Many excellent colleges have trouble enrolling more than a dozen students from states more than 300 to 400 miles away, and will take notice if you’re from outside their traditional range.
—Howard and Matthew Greene, independent college consultants
The dean of undergraduate admissions and financial aid at the University of Rochester decided last summer to analyze what admission factors had influenced his school’s scholarship decisions.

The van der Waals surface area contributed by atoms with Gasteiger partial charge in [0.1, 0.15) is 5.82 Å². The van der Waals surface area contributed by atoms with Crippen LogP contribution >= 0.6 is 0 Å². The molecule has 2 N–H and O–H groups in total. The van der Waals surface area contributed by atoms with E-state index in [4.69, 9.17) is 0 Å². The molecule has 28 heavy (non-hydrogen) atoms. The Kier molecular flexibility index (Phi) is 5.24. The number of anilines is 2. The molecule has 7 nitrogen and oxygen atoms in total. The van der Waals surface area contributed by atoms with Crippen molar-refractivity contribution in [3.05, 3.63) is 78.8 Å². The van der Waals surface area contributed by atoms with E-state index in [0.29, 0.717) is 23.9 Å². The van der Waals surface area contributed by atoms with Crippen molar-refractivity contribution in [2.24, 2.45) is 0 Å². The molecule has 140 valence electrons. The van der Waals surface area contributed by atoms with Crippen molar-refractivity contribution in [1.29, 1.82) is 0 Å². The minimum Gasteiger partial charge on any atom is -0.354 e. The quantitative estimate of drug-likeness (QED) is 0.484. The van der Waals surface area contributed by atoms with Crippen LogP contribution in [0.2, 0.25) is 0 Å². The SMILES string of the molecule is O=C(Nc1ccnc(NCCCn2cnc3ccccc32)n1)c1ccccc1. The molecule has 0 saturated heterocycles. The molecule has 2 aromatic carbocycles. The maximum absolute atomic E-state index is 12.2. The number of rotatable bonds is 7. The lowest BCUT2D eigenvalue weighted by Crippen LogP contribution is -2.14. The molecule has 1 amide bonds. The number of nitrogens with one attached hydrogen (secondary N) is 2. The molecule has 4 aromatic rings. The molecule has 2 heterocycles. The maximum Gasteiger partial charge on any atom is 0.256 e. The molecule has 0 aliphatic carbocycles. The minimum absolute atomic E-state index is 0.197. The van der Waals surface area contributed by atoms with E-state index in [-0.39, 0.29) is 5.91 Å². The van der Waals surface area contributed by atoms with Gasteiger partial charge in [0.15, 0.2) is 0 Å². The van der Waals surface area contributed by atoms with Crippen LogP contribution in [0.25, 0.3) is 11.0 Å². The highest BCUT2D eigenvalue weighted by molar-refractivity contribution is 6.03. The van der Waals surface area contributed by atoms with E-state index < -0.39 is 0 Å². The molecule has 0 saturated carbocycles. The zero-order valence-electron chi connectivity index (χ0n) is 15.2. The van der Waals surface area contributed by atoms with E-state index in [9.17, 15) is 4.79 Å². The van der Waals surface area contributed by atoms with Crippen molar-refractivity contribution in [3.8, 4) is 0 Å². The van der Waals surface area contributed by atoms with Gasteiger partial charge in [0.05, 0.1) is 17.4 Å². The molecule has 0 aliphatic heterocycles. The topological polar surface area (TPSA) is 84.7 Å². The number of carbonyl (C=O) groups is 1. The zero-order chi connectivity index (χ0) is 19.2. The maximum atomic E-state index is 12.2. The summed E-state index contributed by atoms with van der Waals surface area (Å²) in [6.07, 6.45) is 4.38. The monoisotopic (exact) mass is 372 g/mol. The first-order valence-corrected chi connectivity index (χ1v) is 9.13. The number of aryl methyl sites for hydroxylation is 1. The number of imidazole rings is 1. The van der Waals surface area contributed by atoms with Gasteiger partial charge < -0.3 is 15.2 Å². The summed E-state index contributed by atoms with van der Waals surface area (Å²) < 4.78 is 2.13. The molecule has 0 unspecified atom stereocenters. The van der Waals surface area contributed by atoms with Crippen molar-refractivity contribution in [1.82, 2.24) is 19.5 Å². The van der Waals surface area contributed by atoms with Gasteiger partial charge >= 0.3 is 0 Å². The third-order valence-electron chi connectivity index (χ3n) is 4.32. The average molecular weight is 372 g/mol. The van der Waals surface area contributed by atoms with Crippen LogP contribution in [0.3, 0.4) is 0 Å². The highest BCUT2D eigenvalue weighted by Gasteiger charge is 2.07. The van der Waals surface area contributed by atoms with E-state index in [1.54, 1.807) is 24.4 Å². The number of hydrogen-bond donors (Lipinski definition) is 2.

Among his discoveries was this: Freshmen living outside New York state received an extra $2,000-a-year scholarship. Jonathan Burdick, the admission director, didn’t check, but he suspects that the farther the freshmen lived from New York state, the richer the award. During a conversation ...